Angora fiber is the finest and softest of the fibers harvested from mammalian animals (silk, obviously, is even softer and finer), and is 8-10 times warmer than Sheep's wool, due to its structure. Angora can be worked with entirely by itself, or blended with other fibers to give them halo, warmth, and softness. Some of my personal favorites are Angora/Alpaca blends and Angora/Silk blends. I've heard good things about Angora/Bamboo, but haven't had the opportunity to see it yet. Angora fibers, even the naturally colored ones, can be dyed, though the process requires a bit more time, as the Angora needs to soak about half an hour just to get wet.
German Angora: This breed was developed in Germany in the early to mid 1900's to be used as a commercial Angora type. Emphasis was put on fiber strength and abundance, a body type that facilitated easy fiber removal, non-molting fiber-type to cut down on grooming requirements, efficient feed to production ratios, and sufficient meatiness to allow for a dual purpose animal.
German Angoras, in general, produce 2 to 3 times the amount of fiber than other Angora breeds, and are so easy to care for that they often only require grooming and a trim at 45 days, followed by shearing at 90 days. The German fiber has been designed to hold up well to commercial milling, so it does not break during processing and shed when worn as do the other Angora fibers when mechanically processes. German Angora fiber is considered prime at 2 ½ to 4 inch staple, which allows for good strength with maximum halo, and can be used for any purpose. German Angora (and German Hybrid) fiber is excellent for use in items that will receive wear, such as mittens, slippers, hats, socks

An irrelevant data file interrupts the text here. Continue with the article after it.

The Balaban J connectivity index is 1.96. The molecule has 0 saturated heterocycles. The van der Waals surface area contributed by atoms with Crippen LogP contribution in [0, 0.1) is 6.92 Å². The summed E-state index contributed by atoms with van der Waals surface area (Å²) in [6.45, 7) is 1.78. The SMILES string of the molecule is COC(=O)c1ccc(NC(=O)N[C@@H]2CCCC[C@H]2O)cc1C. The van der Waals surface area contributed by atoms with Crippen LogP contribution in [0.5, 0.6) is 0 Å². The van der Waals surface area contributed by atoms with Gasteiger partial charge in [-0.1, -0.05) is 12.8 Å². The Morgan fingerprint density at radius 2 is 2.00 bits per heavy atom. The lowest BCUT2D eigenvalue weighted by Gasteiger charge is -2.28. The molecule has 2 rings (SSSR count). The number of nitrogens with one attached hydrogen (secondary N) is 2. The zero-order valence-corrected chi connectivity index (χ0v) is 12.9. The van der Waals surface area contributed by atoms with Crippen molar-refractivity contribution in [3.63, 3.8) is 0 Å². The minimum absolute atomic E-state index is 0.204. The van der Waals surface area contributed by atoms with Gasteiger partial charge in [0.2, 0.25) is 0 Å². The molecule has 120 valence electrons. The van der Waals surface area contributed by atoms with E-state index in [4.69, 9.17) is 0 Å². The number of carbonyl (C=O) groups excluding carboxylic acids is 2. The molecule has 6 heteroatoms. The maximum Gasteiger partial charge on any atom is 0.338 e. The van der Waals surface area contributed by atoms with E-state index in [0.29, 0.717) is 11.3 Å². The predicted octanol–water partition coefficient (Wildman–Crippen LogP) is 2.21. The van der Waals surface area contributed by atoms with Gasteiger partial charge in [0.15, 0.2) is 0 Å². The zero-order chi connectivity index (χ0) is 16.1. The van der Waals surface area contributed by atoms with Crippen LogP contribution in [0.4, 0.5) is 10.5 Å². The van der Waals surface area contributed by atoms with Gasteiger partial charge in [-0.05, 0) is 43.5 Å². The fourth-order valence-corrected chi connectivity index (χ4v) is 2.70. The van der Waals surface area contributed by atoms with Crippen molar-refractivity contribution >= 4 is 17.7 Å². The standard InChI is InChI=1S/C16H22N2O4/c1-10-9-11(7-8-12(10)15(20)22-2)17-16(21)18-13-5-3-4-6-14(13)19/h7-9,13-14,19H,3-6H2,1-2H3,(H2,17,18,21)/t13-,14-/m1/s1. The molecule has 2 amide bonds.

Until recently, pure Germans were only available in REW, but a couple of years ago, Black pure Germans were imported from Germany. These Blacks are slowly working their way into the mainstream market, though they have not made it into our rabbitry as of yet.
German Hybrid: A German Hybrid is an Angora that is 98% or more German, mixed with something else (generally another Angora breed). These animals often display the same wool texture and production of a full German, but are colored, rather than being Ruby Eyed White (REW) or Black.
In ARBA recognized breeds, a rabbit is considered 'full blood' when it shows at least 4 generations of full-blood on its pedigree. This means that if you crossed a French Angora with a Satin Angora, after 4 generations of being bred back to French, the animal would be considered a full-blooded French Angora. This is not so with German Angoras, which are not an ARBA breed. The International Association of German Angora Rabbit Breeders (IAGARB) decided at it's inception that all pure Germans must be 100% - anything less would be a Hybrid or a Cross. While many of the German Angora breeders in the United States have chosen not to be members of IAGARB, the distinction between a Hybrid and a German seems to have become accepted across the industry. Any Hybrid German that qualifies under the IAGARB breed standards for Germans may be registered with them as a Hybrid.
German Cross: This type of Angora is not really a breed, but rather a designation. A German Cross is any Angora that is at least 50% German, but less than 98%. It is a fairly common practice for breeders to cross the Germans with other breeds to obtain colored animals with wool that is softer than the German, but more prolific than the other breeds. These animals are generally sold as "Woolers," and are rarely recommended for breeding: the exception being when a breeding program is trying to produce a new Hybrid bloodline.